by Jen Clark, PostPress
Picking the right board for a particular application – whether for book or carton production – relies on a variety of factors, but the key to executing a flawless project is to have a production team in place, according to industry experts. While not always an option, a team approach can ensure a profitable and successful outcome for each set of circumstances.
PostPress reached out to industry experts at American International Machinery (AIM), Bobst North America, Inc. and Eska Graphic Board for more information on the impact of board choice for book and carton production, as well as an understanding of operational issues that can arise when a holistic approach isnt taken prior to production. Bobst North America, Roseland, New Jersey, and AIM, Oak Creek, Wisconsin, make equipment that turns board into cartons, while Eska, Chesapeake, Virginia, makes board for both books and packaging.
Involve the team
“Board selection is a very important process,” said Kevin Koplin, managing director at AIM, “and to have everyone involved who will work with the product (from the beginning) is very beneficial.”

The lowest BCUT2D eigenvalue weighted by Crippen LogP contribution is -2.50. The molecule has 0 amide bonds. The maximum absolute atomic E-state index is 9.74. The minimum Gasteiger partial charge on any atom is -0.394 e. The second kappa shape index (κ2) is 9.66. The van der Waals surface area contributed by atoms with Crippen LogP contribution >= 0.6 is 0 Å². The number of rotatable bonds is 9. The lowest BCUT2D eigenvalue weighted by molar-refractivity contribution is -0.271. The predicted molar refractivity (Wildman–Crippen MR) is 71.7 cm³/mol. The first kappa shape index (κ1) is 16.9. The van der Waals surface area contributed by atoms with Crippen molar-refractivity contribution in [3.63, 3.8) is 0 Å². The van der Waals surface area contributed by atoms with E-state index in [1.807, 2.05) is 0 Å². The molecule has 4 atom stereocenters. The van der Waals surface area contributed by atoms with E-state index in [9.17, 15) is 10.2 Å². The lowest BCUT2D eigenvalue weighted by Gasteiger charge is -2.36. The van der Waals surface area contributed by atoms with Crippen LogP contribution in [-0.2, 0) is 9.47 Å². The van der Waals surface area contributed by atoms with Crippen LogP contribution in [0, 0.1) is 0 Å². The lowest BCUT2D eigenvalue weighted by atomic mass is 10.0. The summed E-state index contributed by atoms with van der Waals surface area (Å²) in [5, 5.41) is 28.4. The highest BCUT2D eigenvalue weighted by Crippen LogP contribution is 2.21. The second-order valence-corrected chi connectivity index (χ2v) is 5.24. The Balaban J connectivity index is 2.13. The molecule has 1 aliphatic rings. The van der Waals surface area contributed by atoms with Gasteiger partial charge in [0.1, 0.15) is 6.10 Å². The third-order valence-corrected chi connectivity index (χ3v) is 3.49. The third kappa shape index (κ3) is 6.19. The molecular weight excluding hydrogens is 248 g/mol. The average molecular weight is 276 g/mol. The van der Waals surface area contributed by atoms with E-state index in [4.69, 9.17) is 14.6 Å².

Ideally, the production team should be involved with every job from the start, said Rob McCann, process optimization manager for Bobst North America. “Yet for various reasons, not every plant has a production team. Many plants have a manager or lead person for each phase of the converting process, but not an actual team that proactively arrives at decisions together that will best suit all of the departments.”
Koplin explained that the team should be involved as early as the estimating stage. “The production team should work with the designers and estimators to make sure the proper board is used for the job,” he said. “If they are not involved, the company could incur additional costs during the process because of increased waste due to wrong grain or thickness of board to the size and configuration of the carton.”
According to David Senter, sales account manager for Eska, his company can be part of the production team. “We come to our customers’ sites free of charge to help with planning and production,” he said. “If problems arise, Eska is there to work with customers to evaluate and adjust the process to be successful.”
Anticipate production issues
When choosing a substrate and the machine on which it will run, there are certain things to consider as well, McCann said. “There are very few standard rules for any application; and, as products across the board constantly are evolving, the variables increase each day, making it even more challenging to know the best converting approach for a given job,” he said. “An operator is limited to what he can overcome on press. If a problem must be solved by the operator, it normally is too late. This is where planning and having a production team in place play an important role in early identification and prevention of potential production obstacles.”